Background: Hyperuricemia is associated with reduced survival among patients with heart failure (HF), but the effect of gout on HF outcomes is unknown. A recent randomized trial suggested that allopurinol may reduce adverse outcomes among patients with hyperuricemia and HF. Our objective was to determine whether gout and allopurinol use are associated with HF outcomes.
Methods: Time-matched, nested case-control analysis of a retrospective cohort of patients with HF who were 66 years or older using health care databases in Quebec, Canada. The primary outcome measure was a composite measure of HF readmission and all-cause mortality. The secondary outcome measure was all-cause mortality. Rate ratios were calculated using conditional logistic regression and adjusted for known prognostic factors.
Results: Of the 25,090 patients in this cohort, 14,327 experienced the primary outcome. Both a remote history of gout and an acute episode of gout (within 60 days of the event date) were associated with an increased risk of HF readmission or death (adjusted rate ratio, 1.63; 95% confidence interval, 1.48-1.80; P<.001 and 2.06; 1.39-3.06; P<.001, respectively). Continuous allopurinol use (>30 days of continuous use) was not associated with the primary outcome among the overall population with HF (adjusted rate ratio, 1.02; 95% confidence interval, 0.95-1.10; P=.55) but was associated with reduced HF readmissions or death (0.69; 0.60-0.79; P<.001) and all-cause mortality (0.74; 0.61-0.90; P<.001) among patients with a history of gout.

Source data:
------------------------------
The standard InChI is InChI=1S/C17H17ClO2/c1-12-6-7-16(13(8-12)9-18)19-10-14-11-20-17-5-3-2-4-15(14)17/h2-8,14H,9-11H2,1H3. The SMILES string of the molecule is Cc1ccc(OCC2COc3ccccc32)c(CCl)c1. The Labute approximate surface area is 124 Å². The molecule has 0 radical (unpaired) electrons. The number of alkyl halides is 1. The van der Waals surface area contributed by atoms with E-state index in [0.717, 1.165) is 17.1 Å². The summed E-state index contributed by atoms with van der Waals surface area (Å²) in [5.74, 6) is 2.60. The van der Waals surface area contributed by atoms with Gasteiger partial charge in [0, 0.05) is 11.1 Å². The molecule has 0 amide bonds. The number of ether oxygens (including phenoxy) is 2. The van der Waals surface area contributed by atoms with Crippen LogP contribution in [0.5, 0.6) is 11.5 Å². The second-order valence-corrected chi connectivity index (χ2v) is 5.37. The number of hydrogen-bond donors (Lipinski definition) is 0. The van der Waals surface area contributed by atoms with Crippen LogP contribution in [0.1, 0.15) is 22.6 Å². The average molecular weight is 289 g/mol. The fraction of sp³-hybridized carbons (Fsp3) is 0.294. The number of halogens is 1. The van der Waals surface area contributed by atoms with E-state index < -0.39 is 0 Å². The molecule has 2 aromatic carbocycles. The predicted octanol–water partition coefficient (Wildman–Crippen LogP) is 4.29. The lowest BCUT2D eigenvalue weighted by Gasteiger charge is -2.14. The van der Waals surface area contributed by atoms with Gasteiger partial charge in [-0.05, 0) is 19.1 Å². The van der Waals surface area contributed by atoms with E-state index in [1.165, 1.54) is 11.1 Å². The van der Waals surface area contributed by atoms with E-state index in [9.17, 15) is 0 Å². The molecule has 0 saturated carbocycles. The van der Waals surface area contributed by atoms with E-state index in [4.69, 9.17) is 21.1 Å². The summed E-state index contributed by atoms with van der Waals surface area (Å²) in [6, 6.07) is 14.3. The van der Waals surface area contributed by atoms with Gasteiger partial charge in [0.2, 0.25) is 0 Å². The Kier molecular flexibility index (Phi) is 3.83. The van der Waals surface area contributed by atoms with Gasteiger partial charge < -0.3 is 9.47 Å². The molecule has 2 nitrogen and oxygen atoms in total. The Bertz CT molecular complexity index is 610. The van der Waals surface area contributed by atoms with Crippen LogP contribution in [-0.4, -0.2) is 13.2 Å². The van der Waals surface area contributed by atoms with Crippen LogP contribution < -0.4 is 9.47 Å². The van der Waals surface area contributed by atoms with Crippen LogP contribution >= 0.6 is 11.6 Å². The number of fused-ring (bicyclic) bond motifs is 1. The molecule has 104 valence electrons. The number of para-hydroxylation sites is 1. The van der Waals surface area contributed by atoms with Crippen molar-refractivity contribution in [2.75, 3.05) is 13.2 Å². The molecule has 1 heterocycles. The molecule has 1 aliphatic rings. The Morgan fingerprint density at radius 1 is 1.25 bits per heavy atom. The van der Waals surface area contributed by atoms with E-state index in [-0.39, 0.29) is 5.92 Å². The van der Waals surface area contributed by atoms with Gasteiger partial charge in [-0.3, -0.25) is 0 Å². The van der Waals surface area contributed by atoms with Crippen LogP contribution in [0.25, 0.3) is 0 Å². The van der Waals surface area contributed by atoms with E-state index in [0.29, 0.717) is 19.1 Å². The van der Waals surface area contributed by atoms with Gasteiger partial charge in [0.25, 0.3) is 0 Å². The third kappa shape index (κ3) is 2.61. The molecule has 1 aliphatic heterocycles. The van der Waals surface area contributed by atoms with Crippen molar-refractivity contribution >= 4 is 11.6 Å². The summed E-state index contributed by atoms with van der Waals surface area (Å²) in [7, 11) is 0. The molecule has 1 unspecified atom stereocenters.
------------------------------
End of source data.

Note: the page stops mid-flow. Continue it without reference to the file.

Conclusions: Patients with HF and a history of gout represent a high-risk population. Among such patients, the use of allopurinol is associated with improved outcomes.